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Can they fix it? Yes, they can!

Vehicle MX

Masakazu Miyazato, 18th Logistics Readiness Squadron body repair technician, prepares to spray undercoat paint on a new trailer April 3, 2018, at Kadena Air Base, Japan. Undercoat spray paint is used on vehicles as a part of Kadena’s airfield damage repair corrosion program – a process developed to help prevent rust and other types of corrosion. (U.S. Air Force photo by Airman 1st Class Greg Erwin)

Vehicle MX

Masakazu Miyazato, 18th Logistics Readiness Squadron body repair technician, sprays undercoat paint on a new trailer April 3, 2018, at Kadena Air Base, Japan. Each new vehicle Kadena acquires receives the undercoat spray paint to prevent rust and other corrosive effects. (U.S. Air Force photo by Airman 1st Class Greg Erwin)

Vehicle MX

Masakazu Miyazato, 18th Logistics Readiness Squadron body repair technician, puts on gloves April 3, 2018, at Kadena Air Base, Japan. The 18th LRS maintains repairs for all government owned vehicles on Kadena. (U.S. Air Force photo by Airman 1st Class Greg Erwin)

Vehicle MX

Masakazu Miyazato, 18th Logistic Readiness Squadron body repair technician, applies a protective undercoat to a trailer April 3, 2018, at Kadena Air Base, Japan. The 18th LRS manages fuels, cryogenics production, materiel management, wing readiness, deployment and operations. (U.S. Air Force photo by Naoto Anazawa)

Vehicle MX

Members of the 18th Logistic Readiness Squadron apply a protective undercoat to a trailer April 3, 2018, at Kadena Air Base, Japan. The 18th LRS manages fuels, cryogenics production, materiel management, wing readiness, deployment and operations. (U.S. Air Force photo by Naoto Anazawa)

KADENA AIR BASE, Japan -- When an Airman gets into a government owned vehicle, the assumption is the vehicle will start up with zero issues and be able to help the Airman get from point A to point B. What may not be known is when there’s a flat tire or dead battery, the 18th Logistics Readiness Squadron vehicle maintenance shop has the tools and people to help get the vehicle up and running again.

The shop is composed of both military members and contractors, including local nationals, who work on anything from an oil change to engine replacement. The wealth of available knowledge between the Airmen and local nationals helps the shop keep up with the pace of requests, as well as dealing with the challenges of island weather and its effects on vehicles.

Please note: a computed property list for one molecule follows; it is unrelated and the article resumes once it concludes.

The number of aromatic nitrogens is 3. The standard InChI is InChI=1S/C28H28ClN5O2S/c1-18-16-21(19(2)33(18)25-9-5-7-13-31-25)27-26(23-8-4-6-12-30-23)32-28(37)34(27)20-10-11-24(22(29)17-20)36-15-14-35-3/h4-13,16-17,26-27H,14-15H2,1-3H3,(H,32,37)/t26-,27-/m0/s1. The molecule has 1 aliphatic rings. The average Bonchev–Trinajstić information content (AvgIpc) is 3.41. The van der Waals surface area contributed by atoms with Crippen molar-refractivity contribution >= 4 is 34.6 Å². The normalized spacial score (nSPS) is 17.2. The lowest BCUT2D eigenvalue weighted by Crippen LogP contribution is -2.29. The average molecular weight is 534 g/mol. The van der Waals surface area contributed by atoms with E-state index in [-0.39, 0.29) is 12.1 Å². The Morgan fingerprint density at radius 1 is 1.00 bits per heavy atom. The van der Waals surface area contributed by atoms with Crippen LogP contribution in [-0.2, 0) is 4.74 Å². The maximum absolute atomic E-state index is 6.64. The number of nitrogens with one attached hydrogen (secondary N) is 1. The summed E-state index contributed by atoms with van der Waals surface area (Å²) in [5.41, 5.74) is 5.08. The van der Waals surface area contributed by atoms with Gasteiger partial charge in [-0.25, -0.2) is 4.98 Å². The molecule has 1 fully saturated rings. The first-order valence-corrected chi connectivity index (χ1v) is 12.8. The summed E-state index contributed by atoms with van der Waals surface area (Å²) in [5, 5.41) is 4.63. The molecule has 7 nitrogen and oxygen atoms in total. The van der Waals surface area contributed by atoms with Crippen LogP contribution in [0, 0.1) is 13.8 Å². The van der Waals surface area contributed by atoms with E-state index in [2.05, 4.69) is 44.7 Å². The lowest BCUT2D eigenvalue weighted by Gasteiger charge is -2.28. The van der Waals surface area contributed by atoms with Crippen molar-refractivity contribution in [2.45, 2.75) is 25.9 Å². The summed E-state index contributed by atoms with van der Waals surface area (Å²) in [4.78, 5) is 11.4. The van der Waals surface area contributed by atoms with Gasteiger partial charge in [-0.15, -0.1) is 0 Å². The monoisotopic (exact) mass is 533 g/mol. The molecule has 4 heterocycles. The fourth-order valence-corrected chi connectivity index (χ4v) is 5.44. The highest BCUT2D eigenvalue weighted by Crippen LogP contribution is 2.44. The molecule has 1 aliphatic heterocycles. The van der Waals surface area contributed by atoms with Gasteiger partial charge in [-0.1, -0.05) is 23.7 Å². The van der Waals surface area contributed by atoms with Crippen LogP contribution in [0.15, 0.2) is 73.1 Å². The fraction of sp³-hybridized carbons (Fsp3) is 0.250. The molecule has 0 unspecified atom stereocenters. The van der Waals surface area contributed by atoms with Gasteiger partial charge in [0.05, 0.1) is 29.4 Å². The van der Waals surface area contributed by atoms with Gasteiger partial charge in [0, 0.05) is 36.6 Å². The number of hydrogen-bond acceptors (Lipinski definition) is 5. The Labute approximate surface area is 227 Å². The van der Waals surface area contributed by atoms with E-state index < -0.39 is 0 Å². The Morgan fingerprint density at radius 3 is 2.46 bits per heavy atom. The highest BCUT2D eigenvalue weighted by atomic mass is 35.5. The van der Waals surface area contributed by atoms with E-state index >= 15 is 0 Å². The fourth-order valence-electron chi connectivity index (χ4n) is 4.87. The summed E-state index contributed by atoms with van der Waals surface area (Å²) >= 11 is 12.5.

“Our biggest obstacle is corrosion,” said Master Sgt. Brian Henry, 18th LRS vehicle management supervisor. “Our job is to keep vehicles safe and serviceable so that the mission can be accomplished.”

The shop has a process called airfield damage repair anti-corrosion, or ADR, created to tackle issues of rust and corrosion that come with being in a tropical climate. 

The process involves covering parts and taping off surfaces, then spraying anti-corrosion paint. Once the paint has dried, the vehicle is un-taped and cleaned ensuring the coating was applied properly.

“We are specialized and experienced in the job,” said Masakazu Miyazato, 18th LRS body repair technician. “I worked in a similar job before working here and I have been at 18th LRS for 16 years. The experience is helpful in teaching the Airmen what I know, and they are able to teach me as well.”

While the Airmen assigned to the 18th LRS are considered a crucial cog in the machine in helping make sure the fleet runs on all cylinders, the backbone of the shop is often times the local nationals.

“Our local nationals are the key to the shop,” Henry said. “They are the foundation that we build upon because most have been here for 15 to 20 years. That level of experience is invaluable in making sure we complete our mission.”

When it comes to Team Kadena being able to roll out and roll on with their mission, one can thank the crew at the 18th LRS vehicle maintenance shop for making sure the wheels on the bus – or car or truck – can continue to go ‘round and ‘round.